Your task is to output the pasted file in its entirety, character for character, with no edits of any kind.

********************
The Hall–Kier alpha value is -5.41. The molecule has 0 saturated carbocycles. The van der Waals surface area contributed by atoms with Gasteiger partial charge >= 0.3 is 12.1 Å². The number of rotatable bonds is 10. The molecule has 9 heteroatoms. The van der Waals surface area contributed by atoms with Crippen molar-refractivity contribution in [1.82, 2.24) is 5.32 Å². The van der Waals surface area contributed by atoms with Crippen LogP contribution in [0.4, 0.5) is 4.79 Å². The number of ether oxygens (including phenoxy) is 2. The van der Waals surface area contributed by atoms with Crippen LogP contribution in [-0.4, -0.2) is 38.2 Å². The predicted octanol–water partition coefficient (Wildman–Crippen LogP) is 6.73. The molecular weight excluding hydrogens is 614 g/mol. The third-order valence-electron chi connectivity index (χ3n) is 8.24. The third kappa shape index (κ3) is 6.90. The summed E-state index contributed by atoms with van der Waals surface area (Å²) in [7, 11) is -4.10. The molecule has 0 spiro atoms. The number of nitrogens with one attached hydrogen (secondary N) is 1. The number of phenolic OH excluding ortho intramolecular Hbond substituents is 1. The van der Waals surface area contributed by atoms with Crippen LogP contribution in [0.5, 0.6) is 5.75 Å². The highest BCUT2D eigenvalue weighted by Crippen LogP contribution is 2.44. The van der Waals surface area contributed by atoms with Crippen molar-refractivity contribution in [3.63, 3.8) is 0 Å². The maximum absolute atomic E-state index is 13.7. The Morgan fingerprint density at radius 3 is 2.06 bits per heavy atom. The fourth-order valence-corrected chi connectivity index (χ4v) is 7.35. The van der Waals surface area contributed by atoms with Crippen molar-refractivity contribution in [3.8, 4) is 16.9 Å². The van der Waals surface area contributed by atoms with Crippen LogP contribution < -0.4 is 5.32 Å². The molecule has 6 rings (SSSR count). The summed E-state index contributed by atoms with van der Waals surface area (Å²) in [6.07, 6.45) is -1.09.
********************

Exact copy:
The Hall–Kier alpha value is -5.41. The molecule has 0 saturated carbocycles. The van der Waals surface area contributed by atoms with Gasteiger partial charge >= 0.3 is 12.1 Å². The number of rotatable bonds is 10. The molecule has 9 heteroatoms. The van der Waals surface area contributed by atoms with Crippen molar-refractivity contribution in [1.82, 2.24) is 5.32 Å². The van der Waals surface area contributed by atoms with Crippen LogP contribution in [0.4, 0.5) is 4.79 Å². The number of ether oxygens (including phenoxy) is 2. The van der Waals surface area contributed by atoms with Crippen LogP contribution in [-0.4, -0.2) is 38.2 Å². The predicted octanol–water partition coefficient (Wildman–Crippen LogP) is 6.73. The molecular weight excluding hydrogens is 614 g/mol. The third-order valence-electron chi connectivity index (χ3n) is 8.24. The third kappa shape index (κ3) is 6.90. The summed E-state index contributed by atoms with van der Waals surface area (Å²) in [7, 11) is -4.10. The molecule has 0 spiro atoms. The number of nitrogens with one attached hydrogen (secondary N) is 1. The number of phenolic OH excluding ortho intramolecular Hbond substituents is 1. The van der Waals surface area contributed by atoms with Crippen LogP contribution in [0.5, 0.6) is 5.75 Å². The highest BCUT2D eigenvalue weighted by Crippen LogP contribution is 2.44. The van der Waals surface area contributed by atoms with Crippen molar-refractivity contribution in [3.63, 3.8) is 0 Å². The maximum absolute atomic E-state index is 13.7. The Morgan fingerprint density at radius 3 is 2.06 bits per heavy atom. The fourth-order valence-corrected chi connectivity index (χ4v) is 7.35. The van der Waals surface area contributed by atoms with Crippen molar-refractivity contribution in [3.8, 4) is 16.9 Å². The van der Waals surface area contributed by atoms with Crippen LogP contribution < -0.4 is 5.32 Å². The molecule has 6 rings (SSSR count). The summed E-state index contributed by atoms with van der Waals surface area (Å²) in [6.07, 6.45) is -1.09.